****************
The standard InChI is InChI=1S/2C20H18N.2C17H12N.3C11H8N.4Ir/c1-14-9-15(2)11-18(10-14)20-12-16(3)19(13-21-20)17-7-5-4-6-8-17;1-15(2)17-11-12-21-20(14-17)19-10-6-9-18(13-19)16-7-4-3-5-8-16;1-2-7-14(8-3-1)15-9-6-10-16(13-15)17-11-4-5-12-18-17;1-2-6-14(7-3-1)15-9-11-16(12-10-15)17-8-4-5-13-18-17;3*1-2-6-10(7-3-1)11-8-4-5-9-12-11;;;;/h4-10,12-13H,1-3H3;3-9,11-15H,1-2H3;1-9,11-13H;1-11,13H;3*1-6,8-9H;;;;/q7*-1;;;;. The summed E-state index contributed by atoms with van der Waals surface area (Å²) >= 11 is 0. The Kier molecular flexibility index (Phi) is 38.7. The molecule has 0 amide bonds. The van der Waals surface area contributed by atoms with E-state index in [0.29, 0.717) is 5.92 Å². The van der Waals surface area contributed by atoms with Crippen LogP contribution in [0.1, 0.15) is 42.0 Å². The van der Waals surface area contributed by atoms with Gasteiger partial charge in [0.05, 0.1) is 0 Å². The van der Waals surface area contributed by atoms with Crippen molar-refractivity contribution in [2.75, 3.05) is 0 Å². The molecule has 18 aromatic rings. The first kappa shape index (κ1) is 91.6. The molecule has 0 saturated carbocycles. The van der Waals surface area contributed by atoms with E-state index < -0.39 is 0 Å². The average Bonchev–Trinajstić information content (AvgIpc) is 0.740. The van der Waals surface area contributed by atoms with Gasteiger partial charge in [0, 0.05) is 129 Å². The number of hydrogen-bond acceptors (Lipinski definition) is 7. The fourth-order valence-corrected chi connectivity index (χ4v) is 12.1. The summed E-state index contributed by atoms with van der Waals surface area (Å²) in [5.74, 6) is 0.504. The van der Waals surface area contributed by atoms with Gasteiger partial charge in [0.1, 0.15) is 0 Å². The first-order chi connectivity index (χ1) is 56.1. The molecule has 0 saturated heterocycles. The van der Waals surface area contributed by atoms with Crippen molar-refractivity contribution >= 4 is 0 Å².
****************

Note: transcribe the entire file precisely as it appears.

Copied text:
The standard InChI is InChI=1S/2C20H18N.2C17H12N.3C11H8N.4Ir/c1-14-9-15(2)11-18(10-14)20-12-16(3)19(13-21-20)17-7-5-4-6-8-17;1-15(2)17-11-12-21-20(14-17)19-10-6-9-18(13-19)16-7-4-3-5-8-16;1-2-7-14(8-3-1)15-9-6-10-16(13-15)17-11-4-5-12-18-17;1-2-6-14(7-3-1)15-9-11-16(12-10-15)17-8-4-5-13-18-17;3*1-2-6-10(7-3-1)11-8-4-5-9-12-11;;;;/h4-10,12-13H,1-3H3;3-9,11-15H,1-2H3;1-9,11-13H;1-11,13H;3*1-6,8-9H;;;;/q7*-1;;;;. The summed E-state index contributed by atoms with van der Waals surface area (Å²) >= 11 is 0. The Kier molecular flexibility index (Phi) is 38.7. The molecule has 0 amide bonds. The van der Waals surface area contributed by atoms with E-state index in [0.29, 0.717) is 5.92 Å². The van der Waals surface area contributed by atoms with Crippen LogP contribution in [0.1, 0.15) is 42.0 Å². The van der Waals surface area contributed by atoms with Gasteiger partial charge in [0.05, 0.1) is 0 Å². The van der Waals surface area contributed by atoms with Crippen molar-refractivity contribution in [2.75, 3.05) is 0 Å². The molecule has 18 aromatic rings. The first kappa shape index (κ1) is 91.6. The molecule has 0 saturated carbocycles. The van der Waals surface area contributed by atoms with E-state index < -0.39 is 0 Å². The average Bonchev–Trinajstić information content (AvgIpc) is 0.740. The van der Waals surface area contributed by atoms with Gasteiger partial charge in [0, 0.05) is 129 Å². The number of hydrogen-bond acceptors (Lipinski definition) is 7. The fourth-order valence-corrected chi connectivity index (χ4v) is 12.1. The summed E-state index contributed by atoms with van der Waals surface area (Å²) in [5.74, 6) is 0.504. The van der Waals surface area contributed by atoms with Gasteiger partial charge in [0.1, 0.15) is 0 Å². The first-order chi connectivity index (χ1) is 56.1. The molecule has 0 saturated heterocycles. The van der Waals surface area contributed by atoms with Crippen molar-refractivity contribution >= 4 is 0 Å².